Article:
Discounted parking plan on hold in La Jolla, meeting coming to determine next steps

The La Jolla Coastal Access & Parking Board has hit another snag in its longtime goal of improving access and parking in The Village.

The local board that manages the La Jolla Coastal Access & Parking Fund has a two-fold goal — the implementation of a shuttle system to move people throughout The Village and remote parking reservoir, and implementing other short-term or long-term parking solutions for The Village.

However, the first goal has been stymied for years after the board determined a shuttle system is not sustainable, and an alternative has yet to be agreed upon; and the second was recently dissolved.

The La Jolla Coastal Access & Parking Fund was established through Coastal Commission-required contributions by office-space developers in the 1970s and ’80s. As of early 2018, there was more than $380,000 in the account.


The short-term parking solution that was implemented to meet these terms was acquiring monthly parking passes for La Jolla’s private parking lots and underground garages and reselling them at a discount to employers and individuals.

This program was managed by former La Jolla Village Merchants Association (LJVMA) executive director Sheila Fortune since 2010.

She stepped down in October 2018 and the board then hired its current executive director, Jodi Rudick. The City contracts directly with LJVMA who, in turn, administers the La Jolla Coastal Access & Parking program through the La Jolla Coastal Access & Parking Board.

“A contract between the City and the LJVMA to operate the program, which is normally executed annually, for Fiscal Year 2019 has not been executed, primarily due to turnover in LJVMA staff and board leadership,” said City spokesperson Anna Vacchi. “Additionally, parking space availability in parking structures previously dedicated to the discounted parking program is no longer available.


“The City is open to and in active discussion with LJVMA regarding implementing a similar program for Fiscal Year 2020.”

At the March 13 LJVMA meeting, Rudick explained there was a meeting in the works to determine what the next steps for the program would be, and because LJVMA holds three seats on the Coastal Access & Parking Board, appointed two members and an alternate: Rudick, Robert Mackey and alternative Max Shenk.

The meeting was not set by press time.

In the meantime, the LJVMA parking task force has contracted with Ace Mobility Solutions for five hours of pro bono work per month to review problems in The Village for idea generation to solve Village parking woes. Ace parking commercial division director of operations, Brad Elsass, will conduct the work and report back to the board at future LJVMA meetings.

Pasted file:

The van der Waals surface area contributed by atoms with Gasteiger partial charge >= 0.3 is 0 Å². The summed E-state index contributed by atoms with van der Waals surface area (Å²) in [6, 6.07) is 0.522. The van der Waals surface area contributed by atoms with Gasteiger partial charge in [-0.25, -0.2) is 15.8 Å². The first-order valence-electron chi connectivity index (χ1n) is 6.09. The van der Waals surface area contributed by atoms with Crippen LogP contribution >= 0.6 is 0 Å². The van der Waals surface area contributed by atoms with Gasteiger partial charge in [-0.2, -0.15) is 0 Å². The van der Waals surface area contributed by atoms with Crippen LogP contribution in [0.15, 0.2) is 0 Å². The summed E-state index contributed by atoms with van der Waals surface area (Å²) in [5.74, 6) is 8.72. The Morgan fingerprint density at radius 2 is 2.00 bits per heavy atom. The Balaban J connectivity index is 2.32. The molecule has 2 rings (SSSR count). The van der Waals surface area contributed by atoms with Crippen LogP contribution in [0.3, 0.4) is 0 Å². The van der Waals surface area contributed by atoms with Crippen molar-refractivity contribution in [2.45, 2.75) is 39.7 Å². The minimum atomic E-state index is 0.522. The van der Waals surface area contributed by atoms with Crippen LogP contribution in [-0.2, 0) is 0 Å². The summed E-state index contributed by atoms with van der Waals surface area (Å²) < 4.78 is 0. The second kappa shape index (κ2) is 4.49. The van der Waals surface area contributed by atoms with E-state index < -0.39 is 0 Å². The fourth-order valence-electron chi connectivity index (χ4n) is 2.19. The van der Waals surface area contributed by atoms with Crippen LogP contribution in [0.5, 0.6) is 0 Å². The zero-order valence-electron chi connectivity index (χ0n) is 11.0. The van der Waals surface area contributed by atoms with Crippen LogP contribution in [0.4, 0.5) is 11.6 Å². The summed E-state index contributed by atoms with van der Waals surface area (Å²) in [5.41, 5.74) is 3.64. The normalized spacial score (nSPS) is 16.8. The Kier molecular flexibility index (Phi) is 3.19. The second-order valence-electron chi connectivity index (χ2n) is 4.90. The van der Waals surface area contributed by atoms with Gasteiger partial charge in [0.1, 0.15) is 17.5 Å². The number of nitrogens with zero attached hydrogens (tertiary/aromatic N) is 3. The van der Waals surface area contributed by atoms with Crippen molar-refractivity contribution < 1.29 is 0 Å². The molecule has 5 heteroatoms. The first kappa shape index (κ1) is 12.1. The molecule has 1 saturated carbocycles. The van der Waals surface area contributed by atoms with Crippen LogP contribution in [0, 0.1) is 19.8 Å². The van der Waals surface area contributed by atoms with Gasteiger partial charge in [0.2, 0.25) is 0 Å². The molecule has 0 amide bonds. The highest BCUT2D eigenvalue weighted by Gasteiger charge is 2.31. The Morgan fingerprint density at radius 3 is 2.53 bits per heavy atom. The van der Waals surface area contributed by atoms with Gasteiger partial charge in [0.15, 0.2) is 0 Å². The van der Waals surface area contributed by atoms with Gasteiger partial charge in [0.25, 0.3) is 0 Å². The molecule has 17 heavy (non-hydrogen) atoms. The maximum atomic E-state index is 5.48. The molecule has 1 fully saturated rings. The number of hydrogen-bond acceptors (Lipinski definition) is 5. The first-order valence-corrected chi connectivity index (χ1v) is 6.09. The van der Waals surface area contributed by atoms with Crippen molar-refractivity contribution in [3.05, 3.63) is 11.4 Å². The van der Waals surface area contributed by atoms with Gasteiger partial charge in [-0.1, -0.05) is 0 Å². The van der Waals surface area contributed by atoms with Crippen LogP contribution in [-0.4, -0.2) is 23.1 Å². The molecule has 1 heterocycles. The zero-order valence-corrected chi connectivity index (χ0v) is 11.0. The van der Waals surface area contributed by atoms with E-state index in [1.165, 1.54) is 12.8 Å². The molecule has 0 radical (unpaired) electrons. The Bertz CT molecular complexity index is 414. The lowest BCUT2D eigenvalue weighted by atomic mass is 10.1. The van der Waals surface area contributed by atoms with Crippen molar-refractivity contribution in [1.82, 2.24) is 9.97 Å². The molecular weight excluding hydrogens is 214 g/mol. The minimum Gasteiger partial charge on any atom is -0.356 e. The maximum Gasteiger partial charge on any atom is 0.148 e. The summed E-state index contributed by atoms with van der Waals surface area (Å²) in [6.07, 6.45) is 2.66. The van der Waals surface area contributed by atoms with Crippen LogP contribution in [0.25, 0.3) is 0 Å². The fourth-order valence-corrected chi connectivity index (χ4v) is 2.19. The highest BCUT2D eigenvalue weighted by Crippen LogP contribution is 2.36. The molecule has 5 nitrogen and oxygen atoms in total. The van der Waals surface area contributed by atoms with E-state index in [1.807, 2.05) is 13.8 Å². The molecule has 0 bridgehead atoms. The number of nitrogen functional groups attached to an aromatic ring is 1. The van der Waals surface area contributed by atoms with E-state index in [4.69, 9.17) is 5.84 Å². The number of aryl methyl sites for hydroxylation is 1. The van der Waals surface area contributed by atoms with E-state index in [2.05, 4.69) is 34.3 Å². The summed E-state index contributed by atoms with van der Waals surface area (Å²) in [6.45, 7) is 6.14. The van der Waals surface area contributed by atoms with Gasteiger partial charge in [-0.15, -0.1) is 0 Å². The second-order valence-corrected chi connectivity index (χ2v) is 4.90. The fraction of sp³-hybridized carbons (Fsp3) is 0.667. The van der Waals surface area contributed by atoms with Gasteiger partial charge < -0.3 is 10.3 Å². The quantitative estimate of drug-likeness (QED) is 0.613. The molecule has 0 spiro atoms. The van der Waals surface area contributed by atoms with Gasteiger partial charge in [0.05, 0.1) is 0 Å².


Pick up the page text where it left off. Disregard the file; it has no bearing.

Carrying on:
And while the communication between LJVMA and the City has decreased in recent years as it pertains to the Coastal Access & Parking Fund, Vacchi said the City is committed to the success of the program.

“Communication (with LJVMA) is increasing now, which should result in improved services,” she said. “The City is open to discussion regarding operating a remote shuttle and short-term parking projects as part of a successful La Jolla Coastal Access & Parking program and to meet obligations outlined in the Memorandum of Understanding (MOU) between the City and the California Coastal Commission (that governs the board).”

Progress on the other part of the program — the shuttle system — has ebbed and flowed in recent years. The MOU calls for the creation of a shuttle dedicated to transporting people around The Village, and an off-site reservoir to house the shuttle.

After the board determined the shuttle system was not sustainable, it dedicated meetings in 2013-2015 to brainstorming alternatives, so the money could be used in accordance with the terms of the MOU, but with longevity. However, California Coastal Commission representatives were not satisfied with any of the suggested solutions that were posed. As such, meetings slowed to their current, sporadic state. <end_bug_diamond>


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